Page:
Red Bull chief engineer Paul Monaghan quickly clarified comments made prior to the Brazilian Grand Prix by the side’s head of driver academy Guillaume Rocquelin, after comments regarding Max Verstappen were mistranslated on Eurosport’s French podcast ‘Les Fous du Volant’.
On the podcast, Eurosport quoted Rocquelin as having said that the double World Champion is technically weak, before the quotes were suddenly changed to say that the Dutchman has “room to progress on technique”.
Despite this being tweaked by the network, “Max is weak technically compared to other drivers we’ve worked with” remained on the report.
Monaghan insisted that Verstappen is by no means “weak technically” and is in fact “technically extremely gifted”.
The Red Bull employee clarified the mistranslated comments to the media, where he praised the team’s star driver.
“If we may just correct some things,” began Monaghan.
“It was a poor translation from an interview from a colleague of mine. So it’s a little bit misquoted.
“However, to answer your question. Max is technically extremely gifted. He did a lot of work as a youngster, often guided by his father. And you can see the legacy of that.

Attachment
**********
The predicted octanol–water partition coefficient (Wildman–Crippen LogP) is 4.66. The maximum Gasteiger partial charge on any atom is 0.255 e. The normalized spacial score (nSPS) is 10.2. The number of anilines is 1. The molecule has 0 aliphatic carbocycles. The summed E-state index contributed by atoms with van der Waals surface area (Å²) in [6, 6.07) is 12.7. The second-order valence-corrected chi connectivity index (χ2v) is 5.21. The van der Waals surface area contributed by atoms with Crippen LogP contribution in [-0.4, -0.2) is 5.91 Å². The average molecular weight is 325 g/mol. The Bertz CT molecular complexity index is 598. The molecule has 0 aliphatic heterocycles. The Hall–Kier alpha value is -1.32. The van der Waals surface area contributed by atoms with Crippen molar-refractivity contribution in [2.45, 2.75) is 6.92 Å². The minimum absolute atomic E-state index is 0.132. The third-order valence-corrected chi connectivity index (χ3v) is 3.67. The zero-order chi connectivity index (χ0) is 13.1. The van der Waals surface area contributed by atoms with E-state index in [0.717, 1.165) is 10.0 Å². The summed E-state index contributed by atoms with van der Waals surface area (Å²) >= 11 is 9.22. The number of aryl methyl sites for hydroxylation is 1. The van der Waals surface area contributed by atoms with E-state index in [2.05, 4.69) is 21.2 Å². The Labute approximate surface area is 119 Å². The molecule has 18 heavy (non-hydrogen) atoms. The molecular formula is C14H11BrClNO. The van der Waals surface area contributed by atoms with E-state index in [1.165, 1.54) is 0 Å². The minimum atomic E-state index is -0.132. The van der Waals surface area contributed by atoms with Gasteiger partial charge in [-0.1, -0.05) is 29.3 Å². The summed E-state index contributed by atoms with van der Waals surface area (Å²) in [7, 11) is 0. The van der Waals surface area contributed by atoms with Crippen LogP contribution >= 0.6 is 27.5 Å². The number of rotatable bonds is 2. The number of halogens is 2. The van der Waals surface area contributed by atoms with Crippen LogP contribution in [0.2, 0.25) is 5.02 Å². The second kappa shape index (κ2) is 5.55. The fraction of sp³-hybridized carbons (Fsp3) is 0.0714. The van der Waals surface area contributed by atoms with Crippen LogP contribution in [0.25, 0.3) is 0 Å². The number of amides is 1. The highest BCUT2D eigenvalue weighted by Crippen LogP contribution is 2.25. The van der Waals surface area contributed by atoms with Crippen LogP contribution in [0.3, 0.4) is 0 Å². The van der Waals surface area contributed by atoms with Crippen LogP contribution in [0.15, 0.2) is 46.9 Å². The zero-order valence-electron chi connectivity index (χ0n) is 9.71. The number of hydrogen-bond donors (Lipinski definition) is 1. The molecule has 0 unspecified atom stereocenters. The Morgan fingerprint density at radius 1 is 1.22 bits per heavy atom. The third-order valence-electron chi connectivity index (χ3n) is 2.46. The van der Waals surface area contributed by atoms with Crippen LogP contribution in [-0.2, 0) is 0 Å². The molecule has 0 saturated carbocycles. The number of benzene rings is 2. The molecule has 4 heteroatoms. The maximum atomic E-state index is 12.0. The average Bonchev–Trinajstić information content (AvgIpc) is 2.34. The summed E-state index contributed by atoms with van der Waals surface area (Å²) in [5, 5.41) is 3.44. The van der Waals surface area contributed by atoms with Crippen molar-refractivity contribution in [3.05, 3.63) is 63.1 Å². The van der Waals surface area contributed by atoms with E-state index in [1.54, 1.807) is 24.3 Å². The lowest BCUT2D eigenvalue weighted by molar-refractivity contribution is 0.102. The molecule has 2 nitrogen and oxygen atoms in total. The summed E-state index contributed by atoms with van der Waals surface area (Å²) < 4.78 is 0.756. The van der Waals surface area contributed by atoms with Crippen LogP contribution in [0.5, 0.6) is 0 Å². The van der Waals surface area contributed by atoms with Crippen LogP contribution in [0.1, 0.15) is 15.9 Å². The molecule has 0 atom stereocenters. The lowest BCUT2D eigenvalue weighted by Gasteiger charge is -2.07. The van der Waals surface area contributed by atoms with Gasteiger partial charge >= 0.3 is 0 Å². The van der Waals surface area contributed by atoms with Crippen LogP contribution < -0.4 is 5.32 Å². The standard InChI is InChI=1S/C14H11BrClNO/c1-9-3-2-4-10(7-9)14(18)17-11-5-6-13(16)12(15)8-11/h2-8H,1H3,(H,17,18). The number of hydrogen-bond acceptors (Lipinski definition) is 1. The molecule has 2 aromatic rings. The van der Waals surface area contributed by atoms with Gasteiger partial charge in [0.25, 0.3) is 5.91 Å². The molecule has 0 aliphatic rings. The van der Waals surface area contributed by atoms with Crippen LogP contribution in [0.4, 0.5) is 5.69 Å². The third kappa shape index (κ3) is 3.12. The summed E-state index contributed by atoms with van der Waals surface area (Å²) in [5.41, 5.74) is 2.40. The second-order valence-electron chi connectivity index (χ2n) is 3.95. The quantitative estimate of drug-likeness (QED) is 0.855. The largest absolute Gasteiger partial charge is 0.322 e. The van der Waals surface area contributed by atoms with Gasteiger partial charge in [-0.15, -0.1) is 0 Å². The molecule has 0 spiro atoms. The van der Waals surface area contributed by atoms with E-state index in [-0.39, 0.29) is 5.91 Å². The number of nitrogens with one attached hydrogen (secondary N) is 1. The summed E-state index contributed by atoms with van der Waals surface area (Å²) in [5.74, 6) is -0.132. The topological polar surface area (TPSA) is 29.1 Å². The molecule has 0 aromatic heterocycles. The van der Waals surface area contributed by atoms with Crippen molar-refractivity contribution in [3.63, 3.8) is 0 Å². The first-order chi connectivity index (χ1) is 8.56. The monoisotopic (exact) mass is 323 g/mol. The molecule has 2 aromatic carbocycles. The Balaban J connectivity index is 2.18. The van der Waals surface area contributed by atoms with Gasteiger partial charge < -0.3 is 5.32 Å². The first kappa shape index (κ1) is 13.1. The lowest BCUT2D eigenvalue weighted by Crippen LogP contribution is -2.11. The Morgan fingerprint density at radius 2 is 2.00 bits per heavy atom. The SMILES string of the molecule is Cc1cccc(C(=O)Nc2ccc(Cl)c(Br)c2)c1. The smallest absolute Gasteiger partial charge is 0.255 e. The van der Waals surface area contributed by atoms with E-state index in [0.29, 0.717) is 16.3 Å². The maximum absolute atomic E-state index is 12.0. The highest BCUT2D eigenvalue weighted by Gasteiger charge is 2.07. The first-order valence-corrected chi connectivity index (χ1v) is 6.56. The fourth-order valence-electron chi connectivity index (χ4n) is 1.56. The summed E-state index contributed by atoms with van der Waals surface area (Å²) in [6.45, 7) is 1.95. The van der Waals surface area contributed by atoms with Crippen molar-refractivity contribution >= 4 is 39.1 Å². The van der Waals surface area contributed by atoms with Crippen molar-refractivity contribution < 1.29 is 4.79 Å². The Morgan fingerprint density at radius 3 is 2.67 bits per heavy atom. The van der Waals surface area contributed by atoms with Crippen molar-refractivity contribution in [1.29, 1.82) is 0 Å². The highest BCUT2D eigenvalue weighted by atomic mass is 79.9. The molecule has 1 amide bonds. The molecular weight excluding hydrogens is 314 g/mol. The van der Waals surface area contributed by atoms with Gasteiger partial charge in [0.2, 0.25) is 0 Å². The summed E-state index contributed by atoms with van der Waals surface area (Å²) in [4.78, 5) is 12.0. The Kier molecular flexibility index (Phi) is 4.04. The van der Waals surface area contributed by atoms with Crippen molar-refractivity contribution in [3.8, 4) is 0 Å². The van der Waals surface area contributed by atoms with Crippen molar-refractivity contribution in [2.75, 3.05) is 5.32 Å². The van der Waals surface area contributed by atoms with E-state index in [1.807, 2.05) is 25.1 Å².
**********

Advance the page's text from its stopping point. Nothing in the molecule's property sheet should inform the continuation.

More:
“He knows what he’s talking about within the car and he knows what he wants.
“And with his engineers, they know how to deliver a car he finds nicely-balanced, easy to drive – well, not necessarily easy to drive but drivable – looks after its tyres well enough that he can manage a situation.
“And if you look at his record over the past seasons he’s been with us, it’s stunning. He wouldn’t achieve that if he wasn’t an exceptional driver.
“Can he improve? Yes, of course he can. He might not thank me for saying that. But I think there are areas he can get a little bit better.
“He’ll dig into himself and think what could he do better for a season. And it’s up to us to give him a car to go and demonstrate those skills next year.”
In reference to Monaghan explaining that Verstappen’s father, ex-F1 driver Jos Verstappen “guided” him, the Dutchman explained recently to GQ Magazine that he learnt an incredible amount from his father and that racing is “not a joke”.
“From seven to 11 years old it intensified quite a lot, he wanted me to be there to see what he was doing,” said the 25-year-old, who was named GQ Magazine’s athlete of the year.
“‘Do you see a crack somewhere? Do you see a problem with the go-kart?’ I’d see him take everything off the go-kart, then put it back on, so I’d understand the mechanics behind it.
“All these kinds of things he was trying to explain to me because he wanted me to understand it’s not a joke, it’s not that we are here for fun, because we are working towards trying to reach the top.”